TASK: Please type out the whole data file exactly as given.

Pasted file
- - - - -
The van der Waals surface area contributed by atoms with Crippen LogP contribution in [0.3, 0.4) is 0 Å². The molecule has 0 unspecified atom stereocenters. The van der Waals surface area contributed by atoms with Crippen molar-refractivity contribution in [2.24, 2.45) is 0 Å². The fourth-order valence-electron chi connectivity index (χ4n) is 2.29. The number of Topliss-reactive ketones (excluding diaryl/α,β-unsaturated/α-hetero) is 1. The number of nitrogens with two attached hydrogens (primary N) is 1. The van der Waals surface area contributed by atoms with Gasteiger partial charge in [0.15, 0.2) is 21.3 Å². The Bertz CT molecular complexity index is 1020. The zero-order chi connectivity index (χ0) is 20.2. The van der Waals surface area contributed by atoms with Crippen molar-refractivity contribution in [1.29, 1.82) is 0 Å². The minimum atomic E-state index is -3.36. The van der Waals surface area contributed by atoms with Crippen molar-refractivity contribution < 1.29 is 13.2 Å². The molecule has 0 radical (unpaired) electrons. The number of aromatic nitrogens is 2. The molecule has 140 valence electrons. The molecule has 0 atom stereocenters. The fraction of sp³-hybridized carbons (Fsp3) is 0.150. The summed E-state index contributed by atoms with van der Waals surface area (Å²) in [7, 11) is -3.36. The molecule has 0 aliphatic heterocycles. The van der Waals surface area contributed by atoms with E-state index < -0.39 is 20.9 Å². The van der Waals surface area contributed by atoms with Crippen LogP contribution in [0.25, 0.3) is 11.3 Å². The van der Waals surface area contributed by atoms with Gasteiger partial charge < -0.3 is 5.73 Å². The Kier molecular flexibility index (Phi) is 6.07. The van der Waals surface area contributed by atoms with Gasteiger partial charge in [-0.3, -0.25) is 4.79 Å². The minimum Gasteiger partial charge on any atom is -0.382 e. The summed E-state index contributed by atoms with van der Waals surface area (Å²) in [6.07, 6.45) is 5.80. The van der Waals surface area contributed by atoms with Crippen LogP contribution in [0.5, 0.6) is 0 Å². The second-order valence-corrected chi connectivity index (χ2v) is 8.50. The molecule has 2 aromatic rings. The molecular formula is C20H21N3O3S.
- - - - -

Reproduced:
The van der Waals surface area contributed by atoms with Crippen LogP contribution in [0.3, 0.4) is 0 Å². The molecule has 0 unspecified atom stereocenters. The van der Waals surface area contributed by atoms with Crippen molar-refractivity contribution in [2.24, 2.45) is 0 Å². The fourth-order valence-electron chi connectivity index (χ4n) is 2.29. The number of Topliss-reactive ketones (excluding diaryl/α,β-unsaturated/α-hetero) is 1. The number of nitrogens with two attached hydrogens (primary N) is 1. The van der Waals surface area contributed by atoms with Gasteiger partial charge in [0.15, 0.2) is 21.3 Å². The Bertz CT molecular complexity index is 1020. The zero-order chi connectivity index (χ0) is 20.2. The van der Waals surface area contributed by atoms with Crippen molar-refractivity contribution in [1.29, 1.82) is 0 Å². The minimum atomic E-state index is -3.36. The van der Waals surface area contributed by atoms with Crippen molar-refractivity contribution < 1.29 is 13.2 Å². The molecule has 0 radical (unpaired) electrons. The number of aromatic nitrogens is 2. The molecule has 140 valence electrons. The molecule has 0 atom stereocenters. The fraction of sp³-hybridized carbons (Fsp3) is 0.150. The summed E-state index contributed by atoms with van der Waals surface area (Å²) in [7, 11) is -3.36. The molecule has 0 aliphatic heterocycles. The van der Waals surface area contributed by atoms with E-state index < -0.39 is 20.9 Å². The van der Waals surface area contributed by atoms with Crippen LogP contribution in [0.25, 0.3) is 11.3 Å². The van der Waals surface area contributed by atoms with Gasteiger partial charge < -0.3 is 5.73 Å². The Kier molecular flexibility index (Phi) is 6.07. The van der Waals surface area contributed by atoms with Gasteiger partial charge in [-0.3, -0.25) is 4.79 Å². The minimum Gasteiger partial charge on any atom is -0.382 e. The summed E-state index contributed by atoms with van der Waals surface area (Å²) in [6.07, 6.45) is 5.80. The van der Waals surface area contributed by atoms with Crippen LogP contribution in [0.5, 0.6) is 0 Å². The second-order valence-corrected chi connectivity index (χ2v) is 8.50. The molecule has 2 aromatic rings. The molecular formula is C20H21N3O3S.